Downer-Newberry Area All About Architecture
Chic shops, historic homes in one of the city’s most architecturally diverse neighborhoods.
Distance: One to two miles
Start: At the corner of N. Downer Avenue and E. Webster Place
Judge Jason Downer would be surprised at the bustle on his namesake street. After he made a generous donation to Wisconsin Female College in Fox Lake, the college was renamed Downer College in honor of its benefactor. When the college relocated to Glen Avenue on Milwaukee’s east side, Glen Avenue became known as Downer Avenue. Today we know the former Downer College by the name of the university that absorbed its buildings, UW-Milwaukee.
As Robert W. Wells reported in “This is Milwaukee” in 1970, “After the villages eastern and western halves started passing new rules, among them, one that forbade hogs to run at large. In 1840 this was considered a ridiculous example of bureaucratic interference in the natural state of urban life by many citizens. They pointed out that the hogs provided an efficient garbage disposal system and didn’t charge a cent.”
Downer is a fine walking street where the ghosts of Webster’s Bookstore, the Chancery, Ma Jolie, Foot Gear, The Coffee Trader, and the Book Bay have been replaced by Belgian beer at Café Hollander, margaritas and tacos at BelAir Cantina, Four Cheese Ravioli and Meatball Sliders at Pizza Man, baguettes and boules at Breadsmith, and a Vanilla Latte at Starbuck’s. You can pick up coffee and a scone at Stone Creek Coffee, toilet paper at CVS Pharmacy, a screwdriver at Downer True Value Hardware, or a picnic from the deli at Nehring’s Sendik’s on Downer. If you need a manicure, stop in at Nail Bar Milwaukee; you can purchase new stylish glasses at Optics on Downer; and for overall body aches, check out Athletico Physical Therapy.
There is one remnant of the past at the corner of Downer and Webster, Boswell Book Company. Under different owners, this has long been a book store. At Boswell you can browse, choose a book, and sink into a comfy chair with your purchase.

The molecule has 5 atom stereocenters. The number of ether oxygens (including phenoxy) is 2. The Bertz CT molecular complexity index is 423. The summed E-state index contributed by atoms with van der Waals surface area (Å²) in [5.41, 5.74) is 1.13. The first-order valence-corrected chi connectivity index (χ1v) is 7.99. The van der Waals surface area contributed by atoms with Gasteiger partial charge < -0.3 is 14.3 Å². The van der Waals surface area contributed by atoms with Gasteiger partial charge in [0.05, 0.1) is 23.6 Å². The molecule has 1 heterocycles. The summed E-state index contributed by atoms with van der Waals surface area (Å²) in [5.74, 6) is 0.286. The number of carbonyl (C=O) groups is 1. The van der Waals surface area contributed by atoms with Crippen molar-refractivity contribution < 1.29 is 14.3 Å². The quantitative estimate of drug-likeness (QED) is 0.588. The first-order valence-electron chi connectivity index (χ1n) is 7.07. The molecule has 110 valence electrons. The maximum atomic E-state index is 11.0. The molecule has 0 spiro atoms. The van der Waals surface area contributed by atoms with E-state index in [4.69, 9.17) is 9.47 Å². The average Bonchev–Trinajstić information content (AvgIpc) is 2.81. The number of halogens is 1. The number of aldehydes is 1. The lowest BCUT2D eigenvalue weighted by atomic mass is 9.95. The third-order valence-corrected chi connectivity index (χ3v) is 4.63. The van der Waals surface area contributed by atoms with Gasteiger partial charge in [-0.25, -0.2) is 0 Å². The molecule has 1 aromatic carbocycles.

Newberry Boulevard was named for a wealthy Chicagoan, Walter Loomis Newberry. He was an affluent landowner who owned thousands of acres of land in Wisconsin and that included property in Milwaukee. He also had the unfortunate luck to expire on a ship headed to Europe in 1868. He finished the trip, nicely preserved, thanks to the captain who tucked his body into a cozy makeshift coffin, a rum barrel.
Newberry has the mark of a Frederick Law Olmsted design. It’s elegant and wide, with homes set back from the boulevard, lovely trees, and a grassy median. Maple and elm trees were planted on the median to add a leafy canopy to this park-like strip of green. Olmsted envisioned it as a promenade between Lake Park and Riverside Park, formerly River Park, both of which he designed. In 1994 Newberry was added to the National Register of Historic Places, thanks to Olmsted’s design and the elegant homes along the boulevard.
Most of the approximately 100 homes were built in the early 20th century. As Shirley du Fresne McArthur in North Point Historic Districts-Milwaukee noted in 1981: “The architectural styles on Newberry followed the social patterns of the period. As people prospered, they wanted to spend their wealth on grander homes. The houses we live in reflect our personalities more than we realize. The English, French, Prairie, and Italian styles, were the primary influences on Newberry, a microcosm of the styles that were influencing most Americans of the same period.”
To continue the walk, turnaround at Lake Drive and walk west on Newberry. After you cross Downer, you will come to the Dr. Thomas Robinson Bours House at 2430, once attributed to Frank Lloyd Wright. There is a strong resemblance, however, it was designed by Russell Barr Williamson, a prominent local architect who worked for Wight for two years.
In summertime, take a moment to pause at the northwest corner of Newberry and Stowell to admire the spectacular gardens that surround this home where a masterful gardener created a color palate of flowers and shrubs, with surprises everywhere you look.
When you come to Farwell, turn left, and left again at Webster Place. You will pass the Epikos Church, a Bible-based, non-denominational church at Farwell and Belleview, one of four in the greater Milwaukee area. When you intersect Downer, you have completed the loop and returned to start.
To extend this parade of homes and fully appreciate the beauty and diversity on this boulevard, you could traverse the entire length of Newberry, 12 blocks from Lake Drive to Oakland, the promenade Frederick Law Olmsted envisioned from Lake Park to Riverside Park. The more elegant homes tend to be at the east end, closer to Lake Park. As you approach Oakland, you will notice a few more modest wooden framed houses.
This is a walk you can do again and again. Take your time. Newberry with its display of elegant homes shows off one of Milwaukee’s most interesting, and architecturally diverse neighborhoods.
Along the Walk
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